Squally night at Caleta Partida
15 February 2017
We departed from Marina Palmira in La Paz on Monday, spent a night on the hook at Bahia Balandra, then sailed yesterday from Balandra to anchor at Caleta Partida, which is a bay between the two islands Isla Espiritu Santo and Isla Partida. This bay is fairly well protected from most wind directions, except for WSW.
We spent the afternoon relaxing on the hook and enjoyed dinner and a movie. This morning we had breakfast in the cockpit and Pascale and Antoine kayaked around the bay and visited friends Lynda and Willy on Reel Joy. We were enjoying a poker game on their boat when we noticed ominous dark clouds and lighting bursts filling the sky to the West. Soon, rain began to fall, so we returned to our boat to hunker down for a stormy night.
Change of plan
12 February 2017 | La Paz
We decided to leave Calou in the La Paz area until May. We'll cross over to Mazatlan and then Puerto Vallarta in early May.
Meanwhile, we'll enjoy the Sea of Cortez and Nevada in March and April.
Back in the Sea of Cortez for a little while
01 November 2016
We've been back in La Paz since October 15th.
We just went out at Isla Espiritus Santos and Balandra for 3 nights to test all systems. And..., we have salted water coming into the bilge when we run the engine. The water maker is not working. We have to change the membrane. Other than that, everything is good. We spent 1 night at Bahia San Gabriel on Isla Espiritus Santos and 2 nights at Balandra. We kayaked and swam. It was wonderful!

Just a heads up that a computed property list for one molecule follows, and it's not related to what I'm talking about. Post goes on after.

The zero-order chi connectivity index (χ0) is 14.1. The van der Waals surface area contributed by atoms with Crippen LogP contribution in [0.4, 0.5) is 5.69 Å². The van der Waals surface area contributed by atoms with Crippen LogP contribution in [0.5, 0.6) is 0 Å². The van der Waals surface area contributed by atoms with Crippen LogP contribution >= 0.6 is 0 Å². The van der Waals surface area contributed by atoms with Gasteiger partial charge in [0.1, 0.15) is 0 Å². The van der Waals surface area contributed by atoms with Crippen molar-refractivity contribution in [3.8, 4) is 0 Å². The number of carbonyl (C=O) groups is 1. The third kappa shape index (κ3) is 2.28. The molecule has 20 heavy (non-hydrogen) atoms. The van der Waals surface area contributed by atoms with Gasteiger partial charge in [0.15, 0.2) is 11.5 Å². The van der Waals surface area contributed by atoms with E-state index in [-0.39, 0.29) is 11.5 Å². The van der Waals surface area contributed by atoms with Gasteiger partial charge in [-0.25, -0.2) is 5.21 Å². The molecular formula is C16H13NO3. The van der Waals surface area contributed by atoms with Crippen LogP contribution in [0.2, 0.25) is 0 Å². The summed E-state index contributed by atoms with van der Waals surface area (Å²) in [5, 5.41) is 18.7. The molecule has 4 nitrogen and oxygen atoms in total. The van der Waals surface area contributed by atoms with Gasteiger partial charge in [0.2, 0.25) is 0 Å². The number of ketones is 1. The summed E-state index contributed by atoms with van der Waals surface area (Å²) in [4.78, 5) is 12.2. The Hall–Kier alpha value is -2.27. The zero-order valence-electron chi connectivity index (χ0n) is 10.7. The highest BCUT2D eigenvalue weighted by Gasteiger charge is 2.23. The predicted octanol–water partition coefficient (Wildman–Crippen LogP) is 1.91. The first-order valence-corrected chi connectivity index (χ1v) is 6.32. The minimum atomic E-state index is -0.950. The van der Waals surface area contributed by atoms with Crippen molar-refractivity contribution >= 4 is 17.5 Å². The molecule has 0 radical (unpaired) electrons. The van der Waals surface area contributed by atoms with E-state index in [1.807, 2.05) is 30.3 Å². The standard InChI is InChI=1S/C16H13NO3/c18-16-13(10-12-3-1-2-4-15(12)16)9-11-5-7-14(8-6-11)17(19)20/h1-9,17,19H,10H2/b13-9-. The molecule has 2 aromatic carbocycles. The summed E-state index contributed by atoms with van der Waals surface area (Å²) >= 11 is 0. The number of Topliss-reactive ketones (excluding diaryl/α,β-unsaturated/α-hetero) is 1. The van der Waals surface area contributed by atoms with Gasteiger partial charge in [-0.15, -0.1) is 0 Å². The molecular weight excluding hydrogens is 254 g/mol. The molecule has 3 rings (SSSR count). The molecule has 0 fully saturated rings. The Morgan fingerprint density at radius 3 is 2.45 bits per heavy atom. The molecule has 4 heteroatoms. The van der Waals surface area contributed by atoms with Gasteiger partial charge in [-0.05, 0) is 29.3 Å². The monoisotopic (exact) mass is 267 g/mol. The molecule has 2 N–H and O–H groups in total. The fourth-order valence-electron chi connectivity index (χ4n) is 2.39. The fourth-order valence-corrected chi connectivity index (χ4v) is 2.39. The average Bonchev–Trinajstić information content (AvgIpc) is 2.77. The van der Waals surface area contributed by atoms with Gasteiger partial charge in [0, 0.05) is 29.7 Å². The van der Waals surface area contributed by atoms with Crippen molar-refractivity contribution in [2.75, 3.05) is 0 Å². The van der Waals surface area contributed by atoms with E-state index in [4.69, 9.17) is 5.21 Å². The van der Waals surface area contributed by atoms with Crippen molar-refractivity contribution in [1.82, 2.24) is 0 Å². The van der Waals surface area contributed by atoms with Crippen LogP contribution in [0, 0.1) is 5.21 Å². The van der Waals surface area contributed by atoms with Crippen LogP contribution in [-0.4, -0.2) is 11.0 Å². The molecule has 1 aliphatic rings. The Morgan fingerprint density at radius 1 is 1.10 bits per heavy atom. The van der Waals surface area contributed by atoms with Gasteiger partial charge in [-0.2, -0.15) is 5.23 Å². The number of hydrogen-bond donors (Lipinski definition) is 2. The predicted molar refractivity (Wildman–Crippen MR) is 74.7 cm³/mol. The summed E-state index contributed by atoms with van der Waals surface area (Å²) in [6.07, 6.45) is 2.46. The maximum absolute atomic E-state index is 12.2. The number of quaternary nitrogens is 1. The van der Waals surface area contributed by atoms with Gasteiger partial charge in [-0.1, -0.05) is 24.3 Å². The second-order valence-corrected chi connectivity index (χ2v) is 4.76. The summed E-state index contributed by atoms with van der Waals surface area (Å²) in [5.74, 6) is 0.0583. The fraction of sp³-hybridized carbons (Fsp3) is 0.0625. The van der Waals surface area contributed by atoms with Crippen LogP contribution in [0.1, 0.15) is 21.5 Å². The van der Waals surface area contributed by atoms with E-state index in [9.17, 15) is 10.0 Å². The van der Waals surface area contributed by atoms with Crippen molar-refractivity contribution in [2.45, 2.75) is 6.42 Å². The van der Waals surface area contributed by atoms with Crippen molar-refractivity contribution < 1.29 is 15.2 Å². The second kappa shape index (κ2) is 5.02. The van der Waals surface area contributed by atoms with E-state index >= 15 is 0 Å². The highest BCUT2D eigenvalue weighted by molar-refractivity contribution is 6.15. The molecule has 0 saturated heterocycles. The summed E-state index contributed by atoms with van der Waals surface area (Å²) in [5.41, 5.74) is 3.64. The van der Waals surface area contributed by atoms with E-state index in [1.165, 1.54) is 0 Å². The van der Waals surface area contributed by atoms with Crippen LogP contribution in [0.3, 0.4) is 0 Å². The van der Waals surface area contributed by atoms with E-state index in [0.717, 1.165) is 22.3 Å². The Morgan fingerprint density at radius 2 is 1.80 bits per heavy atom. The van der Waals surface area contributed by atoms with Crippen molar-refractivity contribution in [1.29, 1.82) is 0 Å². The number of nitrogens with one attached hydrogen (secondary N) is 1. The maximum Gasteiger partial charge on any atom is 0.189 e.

We'll be back around mid-January and planning on crossing over to Mazatlan at that time.
La Paz, Baja Sur
01 June 2016
We made it to the other side!
We left Paradise Village on April 26th stopped over at the Marina El Cid. Enjoyed Mazatlan for a little over a week and crossed over to Los Frailes. Then, we sailed to Los Muertos. Last time we were there was 9 years ago with our two boys. Antoine, who was 9 then, remembered the train museum at the Los Suenos Resort. We went for a swim there.
After staying two nights at Los Muertos, we sailed to the beautiful Playa Bonanza. Then, sailed down to Marina Palmira to reprovision and clean the boat.
After a few days of rest, we went to Bahia Balandra just 12 miles North of La Paz. Gorgeous Bay with white sand and turquoise water. We stayed there for 5 days snorkelling, kayaking, hiking.